Under “Decarboxylation Temperature” terpenes and flavonoids are listed. Terpenes and flavonoids are not carboxylated by the plant.
    The cannabinoids are created by the plant in the acid form. The carboxylated form. They need to be decarboxylated to be fully activated.
    The terpenes and the falvonoids do not have to be decarboxylated because they are not created by the plant in the acid form. Flavonoids are deactivated by the temperatures required to decarboxylate, vaporize or combust.

  4. Yannai Ravid

    Thanks so much for the informative article. I felt like I was in Cannabis 102.

  5. Julia
    Different baking times for different dryness?

    2 questions please. 1. I your making brownies and you mix raw weed( ground up) and bake for an hour, why doesn’t the weed decarb while it’s baking?
    2. I may have some raw weed that is super dry already, will the decarb baking time be different?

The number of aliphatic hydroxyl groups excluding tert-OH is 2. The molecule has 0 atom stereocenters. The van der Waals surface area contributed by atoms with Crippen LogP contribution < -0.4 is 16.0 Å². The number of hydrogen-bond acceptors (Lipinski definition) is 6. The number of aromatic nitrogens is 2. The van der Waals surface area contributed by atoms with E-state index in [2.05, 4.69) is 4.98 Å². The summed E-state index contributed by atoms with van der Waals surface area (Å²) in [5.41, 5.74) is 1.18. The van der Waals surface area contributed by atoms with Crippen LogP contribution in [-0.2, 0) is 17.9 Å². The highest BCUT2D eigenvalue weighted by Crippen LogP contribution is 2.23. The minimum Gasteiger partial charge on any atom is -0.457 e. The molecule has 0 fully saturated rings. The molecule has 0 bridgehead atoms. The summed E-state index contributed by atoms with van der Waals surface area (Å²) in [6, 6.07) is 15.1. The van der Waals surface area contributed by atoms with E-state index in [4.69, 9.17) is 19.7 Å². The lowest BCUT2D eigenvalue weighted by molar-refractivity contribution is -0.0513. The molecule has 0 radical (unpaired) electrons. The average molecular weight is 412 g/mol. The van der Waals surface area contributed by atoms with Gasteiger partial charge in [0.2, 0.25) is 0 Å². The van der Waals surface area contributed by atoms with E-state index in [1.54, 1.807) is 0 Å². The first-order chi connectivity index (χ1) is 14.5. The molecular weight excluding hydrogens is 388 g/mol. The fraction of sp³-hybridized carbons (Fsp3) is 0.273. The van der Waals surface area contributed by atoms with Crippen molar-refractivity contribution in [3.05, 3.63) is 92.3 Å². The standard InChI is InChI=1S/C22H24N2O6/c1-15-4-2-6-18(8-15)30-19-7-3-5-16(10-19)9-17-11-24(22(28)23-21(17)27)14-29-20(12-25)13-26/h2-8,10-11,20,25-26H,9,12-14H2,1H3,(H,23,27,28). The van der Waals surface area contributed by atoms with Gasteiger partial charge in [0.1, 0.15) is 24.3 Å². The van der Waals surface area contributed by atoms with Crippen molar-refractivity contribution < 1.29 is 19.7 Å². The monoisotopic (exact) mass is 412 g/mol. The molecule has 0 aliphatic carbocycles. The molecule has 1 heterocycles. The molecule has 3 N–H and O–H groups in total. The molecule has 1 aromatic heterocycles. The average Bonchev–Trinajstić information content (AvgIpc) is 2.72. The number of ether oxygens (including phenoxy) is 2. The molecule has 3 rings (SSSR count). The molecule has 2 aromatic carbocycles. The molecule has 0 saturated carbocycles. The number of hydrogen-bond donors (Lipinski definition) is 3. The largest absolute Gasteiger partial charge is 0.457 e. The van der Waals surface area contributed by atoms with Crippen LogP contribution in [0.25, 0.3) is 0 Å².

6. Pofilmboy
    My Decarb Method

    I am a Chemical Engineer and serious home cook. I understand chemical processes, reaction kinetics and food. I decarb by choosing an edibles recipe that takes vegetable oil, like supermarket brownie mix. I use a digital thermometer to monitor temperature – a common kitchen thermometer with a thermocouple probe – in a Pyrex cup of oil. I preheat the oven to about 275 deg F to bring oil to 260 deg F, add ground flower, kief or wax, and bake for 60 min, adjusting oven temp (+/- 5 deg F or so) to maintain 260 deg F oil/herb mix. Your oven may be different but the principle is to maintain constant temp in the oil/herb mix. I let it cool until it can be combined with the rest of the mix ingredients, and cook the brownies according to the package recipe.

    The oil is a heat sink that smooths out the bad temperature variation in the oven. The brownie recipe generally calls for 1/2 – 2/3 cup of oil, and I use 2g of 70% THCA wax, 4g of 35% THCA kief, or 7 g of ground 22% THCA flower per batch. I would like to see more data on the time and temperature conversion kinetics to make this even better, or find a lab that can quantify my conversion efficiency.